Two of our weasels have been sighted fairly frequently this summer. River otters are the largest of the weasels in our area, with a total length of up to 51 inches (about a third of that is their muscular tail). They have been seen in the harbor and around the lakeshore here. Even though they are called river otters, they can happily live in lakes, as long as the water is clean, there is enough to eat, and they find a place to call home. Otters don’t tolerate polluted water, as they are on the top of the food chain and contaminants concentrate in their tissues. Having otters around indicates that our waters are quite clean. Otters, unlike beaver, are carnivores, eating fish, mollusks, crayfish, reptiles, small mammals (rodents), and eggs, all of which Mackinac Island and the Straits of Mackinac can supply. In many places, otters make their dens in the soft, muddy banks of a river, but since we do not have muddy banks, they use other structures, such as where the docks and the land come together, unused outbuildings, underneath barns, or any likely structure near the water.

The other weasel sighted is the otter’s smaller cousin, the mink, who is about a third to a half as big as an otter. Like the otter, they spend a good bit of their time in and around water, and one of their favorite foods is crayfish, although they like frogs, small mammals, some small fish, ducks, and other waterfowl. A few years ago someone took a picture of a mink dragging a three-foot garter snake along a road. It is not uncommon to see them around town. A friend took some video of a mink coming out of the lake and bounding up into the woods not far from Arch Rock.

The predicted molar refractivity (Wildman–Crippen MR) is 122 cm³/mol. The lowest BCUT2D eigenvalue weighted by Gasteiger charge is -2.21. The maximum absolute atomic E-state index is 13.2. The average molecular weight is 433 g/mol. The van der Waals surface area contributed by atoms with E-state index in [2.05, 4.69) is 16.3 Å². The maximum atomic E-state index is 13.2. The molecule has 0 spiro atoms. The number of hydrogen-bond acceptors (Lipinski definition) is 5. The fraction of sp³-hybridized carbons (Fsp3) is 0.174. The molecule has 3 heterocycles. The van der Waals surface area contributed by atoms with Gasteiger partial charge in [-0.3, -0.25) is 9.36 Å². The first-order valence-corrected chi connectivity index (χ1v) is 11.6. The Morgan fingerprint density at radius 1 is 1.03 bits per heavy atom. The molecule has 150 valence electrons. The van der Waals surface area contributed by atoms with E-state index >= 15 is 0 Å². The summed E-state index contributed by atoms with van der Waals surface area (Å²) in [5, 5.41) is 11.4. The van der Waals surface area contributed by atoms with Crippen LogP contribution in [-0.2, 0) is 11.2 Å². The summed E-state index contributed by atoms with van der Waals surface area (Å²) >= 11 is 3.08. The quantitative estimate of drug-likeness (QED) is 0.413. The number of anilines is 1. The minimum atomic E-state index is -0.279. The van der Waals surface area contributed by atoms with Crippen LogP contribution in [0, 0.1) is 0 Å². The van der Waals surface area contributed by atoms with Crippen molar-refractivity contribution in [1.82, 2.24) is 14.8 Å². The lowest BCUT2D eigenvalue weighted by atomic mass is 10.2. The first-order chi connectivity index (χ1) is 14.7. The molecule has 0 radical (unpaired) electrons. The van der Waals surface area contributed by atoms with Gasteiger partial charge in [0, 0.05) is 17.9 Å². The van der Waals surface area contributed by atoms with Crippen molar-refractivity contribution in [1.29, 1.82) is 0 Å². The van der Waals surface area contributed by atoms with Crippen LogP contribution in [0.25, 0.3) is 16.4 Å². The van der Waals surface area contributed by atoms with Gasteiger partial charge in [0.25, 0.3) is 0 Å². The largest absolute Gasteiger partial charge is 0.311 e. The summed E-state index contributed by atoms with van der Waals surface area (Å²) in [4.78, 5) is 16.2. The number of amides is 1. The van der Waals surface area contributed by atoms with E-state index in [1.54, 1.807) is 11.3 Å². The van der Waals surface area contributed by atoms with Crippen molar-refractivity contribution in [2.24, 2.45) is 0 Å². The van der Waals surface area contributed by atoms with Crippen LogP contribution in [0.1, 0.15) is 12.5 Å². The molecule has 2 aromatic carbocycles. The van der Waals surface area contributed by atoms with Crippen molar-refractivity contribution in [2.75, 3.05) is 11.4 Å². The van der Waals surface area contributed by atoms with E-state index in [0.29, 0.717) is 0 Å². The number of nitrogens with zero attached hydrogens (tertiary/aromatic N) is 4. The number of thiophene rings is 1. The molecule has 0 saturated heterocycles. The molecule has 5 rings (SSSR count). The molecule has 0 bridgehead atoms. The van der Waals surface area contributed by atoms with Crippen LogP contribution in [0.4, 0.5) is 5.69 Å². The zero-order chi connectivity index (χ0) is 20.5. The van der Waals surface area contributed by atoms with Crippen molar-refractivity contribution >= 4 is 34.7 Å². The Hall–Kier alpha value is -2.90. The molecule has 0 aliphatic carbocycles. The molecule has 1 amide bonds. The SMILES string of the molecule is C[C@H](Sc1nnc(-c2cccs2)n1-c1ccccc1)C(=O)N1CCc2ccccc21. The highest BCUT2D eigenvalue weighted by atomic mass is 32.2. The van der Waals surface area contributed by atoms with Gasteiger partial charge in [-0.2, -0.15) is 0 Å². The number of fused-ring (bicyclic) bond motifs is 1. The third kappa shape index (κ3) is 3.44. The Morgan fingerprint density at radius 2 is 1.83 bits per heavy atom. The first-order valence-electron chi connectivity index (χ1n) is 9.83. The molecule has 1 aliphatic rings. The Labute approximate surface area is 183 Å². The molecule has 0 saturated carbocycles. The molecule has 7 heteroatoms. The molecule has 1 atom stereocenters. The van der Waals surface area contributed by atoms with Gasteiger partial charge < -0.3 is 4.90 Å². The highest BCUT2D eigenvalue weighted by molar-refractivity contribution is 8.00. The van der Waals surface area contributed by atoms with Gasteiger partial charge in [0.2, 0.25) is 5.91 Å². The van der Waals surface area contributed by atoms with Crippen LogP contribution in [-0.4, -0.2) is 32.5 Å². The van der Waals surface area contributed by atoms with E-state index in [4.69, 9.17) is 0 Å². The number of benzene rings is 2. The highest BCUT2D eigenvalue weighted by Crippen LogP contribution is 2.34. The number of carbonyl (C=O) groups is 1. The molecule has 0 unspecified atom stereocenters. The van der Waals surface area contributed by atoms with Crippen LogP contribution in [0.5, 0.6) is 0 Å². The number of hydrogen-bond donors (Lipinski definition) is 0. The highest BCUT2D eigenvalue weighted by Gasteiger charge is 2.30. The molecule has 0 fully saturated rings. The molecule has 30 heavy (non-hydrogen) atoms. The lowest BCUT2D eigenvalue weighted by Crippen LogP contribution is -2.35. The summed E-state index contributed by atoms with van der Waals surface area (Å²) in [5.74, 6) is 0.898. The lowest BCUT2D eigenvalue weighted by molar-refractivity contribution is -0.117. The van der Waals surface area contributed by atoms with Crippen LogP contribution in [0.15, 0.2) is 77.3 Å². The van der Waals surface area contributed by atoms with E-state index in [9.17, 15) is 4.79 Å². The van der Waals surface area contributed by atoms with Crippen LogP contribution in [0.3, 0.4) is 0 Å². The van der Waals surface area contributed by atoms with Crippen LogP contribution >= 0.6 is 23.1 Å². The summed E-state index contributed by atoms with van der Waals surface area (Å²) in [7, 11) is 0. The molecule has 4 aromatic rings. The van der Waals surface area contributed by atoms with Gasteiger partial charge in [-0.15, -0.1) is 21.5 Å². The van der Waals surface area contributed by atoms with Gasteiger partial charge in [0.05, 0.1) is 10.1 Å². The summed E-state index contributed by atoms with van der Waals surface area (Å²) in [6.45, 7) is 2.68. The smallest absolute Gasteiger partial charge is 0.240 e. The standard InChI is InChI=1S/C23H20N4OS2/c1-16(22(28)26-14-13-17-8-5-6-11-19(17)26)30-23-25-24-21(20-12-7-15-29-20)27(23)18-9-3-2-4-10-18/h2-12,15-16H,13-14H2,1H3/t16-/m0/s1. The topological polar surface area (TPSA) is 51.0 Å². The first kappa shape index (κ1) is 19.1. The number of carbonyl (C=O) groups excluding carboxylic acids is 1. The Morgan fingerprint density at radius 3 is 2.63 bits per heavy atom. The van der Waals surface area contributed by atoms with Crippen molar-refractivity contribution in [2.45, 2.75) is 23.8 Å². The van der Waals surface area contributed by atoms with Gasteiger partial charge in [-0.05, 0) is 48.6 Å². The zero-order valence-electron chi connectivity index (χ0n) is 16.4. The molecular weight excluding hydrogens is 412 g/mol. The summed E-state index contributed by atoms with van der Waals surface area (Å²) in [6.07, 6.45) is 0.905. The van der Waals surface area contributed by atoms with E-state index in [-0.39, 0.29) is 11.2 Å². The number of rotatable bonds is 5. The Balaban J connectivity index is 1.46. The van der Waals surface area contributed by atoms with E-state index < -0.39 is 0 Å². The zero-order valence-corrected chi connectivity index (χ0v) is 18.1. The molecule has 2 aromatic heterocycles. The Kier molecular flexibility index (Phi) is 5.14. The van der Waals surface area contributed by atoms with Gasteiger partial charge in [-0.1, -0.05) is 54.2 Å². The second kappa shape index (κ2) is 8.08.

One characteristic both these weasels have is delayed implantation. Once they mate, the fertilized egg does not implant into the uterus of the female until the conditions are right, to insure that the young are born in the spring when food is more abundant. This is usually determined by day length (photoperiod). I guess this is what is called planned parenthood.

The last mammal encounter occurred a couple of weeks ago while returning from a ride with a friend. Coming down Sugarloaf Road near Oneota Trail, a whitetailed deer suddenly made an appearance, to which my horse objected. Grey, my horse, decided that a quick turnaround was the thing to do, and I didn’t make it with him. Like the good boy he is, he stood as I regained my feet, but I could feel the pounding of his heart from the end of the reins. The deer was long gone, but it took me another few minutes to convince my horse that all was well.

I understand that there have been several deer encounters with private and rental horses that were not positive. Up until about six years ago, there were no free-ranging white-tailed deer on Mackinac. Occasionally, one or two would come over on the ice or swim from the other Islands, but they never seemed to remain, either taken by coyotes or they left on their own accord. We now have a population of deer that seems to be growing. Several fawns have been born, and, not infrequently, three deer have been seen in the cemetery or jumping on to Annex Road from Coffee Trail. While driving in a pony cart, one spikehorn casually walked across Leslie Avenue behind us. While it is interesting to see them, we may find that their expanding population may cause problems with horses, and may destroy some of our beautiful wildflowers.

Speaking of mammals, has anyone seen any red fox? I haven’t encountered one in several years.

Trish Martin is a year-around resident of Mackinac Island, has earned a master’s degree in botany from Central Michigan University, and owns Bogan Lane Inn.